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Psychosocial working conditions, trajectories of disability, and the mediating role of cognitive decline and chronic diseases: A population-based cohort study

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Abstract

Methods and findings

In this cohort study, 2,937 community dwellers aged 60+ years (mean age 73 ± 10.6; 62.9% female) residing in the Kungsholmen District of Stockholm, Sweden, participated in the baseline survey (2001–2004) and were followed up to 12 years. Lifelong occupational history was obtained through a standardized interview; job demands, job control, and social support at work in the longest-held occupation were graded with a psychosocial job–exposure matrix. Job control, demands, and social support were dichotomized using the median values from the matrix, respectively, to further generate demand–control–support combinations. Disability was measured by summing the number of impaired basic and instrumental activities of daily living. Global cognitive function was assessed by Mini-Mental State Examination. Chronic conditions were ascertained by clinical examinations, medical history, and patient clinical records; the total number of chronic diseases was summed. Data were analyzed using linear mixed-effects models and mediation analysis. Age, sex, education, alcohol consumption, smoking, leisure activity engagement, early-life socioeconomic status, occupational characteristic and physical demands, and baseline cognitive function and number of chronic diseases were adjusted for in the analyses. Compared with active jobs (high control/high demands; n = 1,807), high strain (low control/high demands; n = 328), low strain (high control/low demands; n = 495), and passive jobs (low control/low demands; n = 307) were all associated with a faster rate of disability progression (β = 0.07, 95% CI 0.02–0.13, p = 0.01; β = 0.10, 95% CI 0.06–0.15, p < 0.001; β = 0.11, 95% CI 0.05–0.18, p < 0.001). The association between high strain and disability progression was only shown in people with low social support at work (β = 0.13, 95% CI 0.07–0.19, p < 0.001), but not in those with high social support (β = 0.004, 95% CI −0.09 to 0.10, p = 0.93). Moreover, we estimated that the association between demand–control status and disability trajectories was mediated 38.5% by cognitive decline and 18.4% by accumulation of chronic diseases during the follow-up period. The limitations of this study include unmeasured confounding, self-reported work experience, and the reliance on a psychosocial job–exposure matrix that does not consider variabilities in individuals’ perception on working conditions or job characteristics within occupations.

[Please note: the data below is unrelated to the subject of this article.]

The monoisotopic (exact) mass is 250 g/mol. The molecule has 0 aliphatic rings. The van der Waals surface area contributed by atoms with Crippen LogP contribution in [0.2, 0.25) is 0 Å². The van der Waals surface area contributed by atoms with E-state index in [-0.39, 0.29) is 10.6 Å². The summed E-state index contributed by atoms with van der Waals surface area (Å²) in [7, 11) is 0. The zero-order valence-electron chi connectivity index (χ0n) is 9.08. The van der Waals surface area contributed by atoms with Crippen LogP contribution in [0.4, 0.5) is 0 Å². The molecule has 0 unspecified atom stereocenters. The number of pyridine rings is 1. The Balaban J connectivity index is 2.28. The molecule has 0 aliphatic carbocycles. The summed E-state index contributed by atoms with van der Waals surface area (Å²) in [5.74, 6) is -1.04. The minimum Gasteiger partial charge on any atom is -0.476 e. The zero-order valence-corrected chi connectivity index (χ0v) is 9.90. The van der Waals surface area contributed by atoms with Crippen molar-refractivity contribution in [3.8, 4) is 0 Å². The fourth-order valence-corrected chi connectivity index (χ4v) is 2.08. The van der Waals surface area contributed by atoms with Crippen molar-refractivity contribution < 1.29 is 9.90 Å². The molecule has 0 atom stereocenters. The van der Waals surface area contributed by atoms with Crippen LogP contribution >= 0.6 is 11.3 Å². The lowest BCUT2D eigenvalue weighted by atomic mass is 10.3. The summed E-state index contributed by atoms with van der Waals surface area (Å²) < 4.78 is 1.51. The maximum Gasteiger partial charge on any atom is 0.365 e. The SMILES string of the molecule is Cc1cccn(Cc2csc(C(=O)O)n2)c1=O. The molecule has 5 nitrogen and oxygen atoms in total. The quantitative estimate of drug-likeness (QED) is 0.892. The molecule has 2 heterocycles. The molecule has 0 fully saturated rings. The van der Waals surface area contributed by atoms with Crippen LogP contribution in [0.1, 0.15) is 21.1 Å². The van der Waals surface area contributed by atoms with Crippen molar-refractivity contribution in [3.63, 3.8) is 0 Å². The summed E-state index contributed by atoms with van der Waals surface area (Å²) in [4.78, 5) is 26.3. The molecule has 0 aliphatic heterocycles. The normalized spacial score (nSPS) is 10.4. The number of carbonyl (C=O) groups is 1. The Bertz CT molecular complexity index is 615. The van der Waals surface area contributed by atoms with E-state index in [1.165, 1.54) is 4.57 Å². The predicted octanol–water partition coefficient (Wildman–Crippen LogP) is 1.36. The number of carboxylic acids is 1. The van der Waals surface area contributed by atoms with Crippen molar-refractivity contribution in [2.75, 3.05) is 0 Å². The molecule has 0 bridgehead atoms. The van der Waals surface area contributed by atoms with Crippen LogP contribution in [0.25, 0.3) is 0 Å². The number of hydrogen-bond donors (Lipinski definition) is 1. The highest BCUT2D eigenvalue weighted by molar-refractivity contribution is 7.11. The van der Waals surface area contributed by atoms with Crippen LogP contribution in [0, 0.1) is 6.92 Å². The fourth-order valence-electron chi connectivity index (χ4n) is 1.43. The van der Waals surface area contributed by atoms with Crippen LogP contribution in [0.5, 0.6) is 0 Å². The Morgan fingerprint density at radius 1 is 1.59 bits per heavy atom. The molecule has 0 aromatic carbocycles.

Author summary

Introduction

Adults aged 60 years or over are one of the faster growing segments of the population worldwide, and they are projected to reach 2 billion by 2050, with a major rise in the number of the oldest old (aged 85 years or over) [1,2]. Advanced age is associated with progressive increase in the occurrence of functional impairment and disability, as a result of both age-related and disease-driven mechanisms. Environmental exposures can affect the accrual rate of disability, and they could thus be modulated to prevent or delay its onset and progression.

Work is one of the main activities that take up a great deal of time in our adult lives, and thus working conditions may play a significant role in influencing people’s health. There is increasing evidence showing that negative psychosocial working conditions can impact both mental and physical health beyond working life (i.e., after retirement) [3,4], which may result in subsequent development of disability later in life. One of the well-established models to assess psychosocial conditions in work environment is the demand–control model [5], which conceptualizes four work scenarios: high strain (high demands/low control), low strain (low demands/high control), passive job (low demands/low control), and active job (high demands/high control). This model was further developed with the inclusion of social support at the workplace [6]. Thus, iso-strain, the combination of high strain and low social support at work, was additionally introduced and suggested to be the most detrimental work scenario, whereas high social support may buffer the negative impact of high strain on health.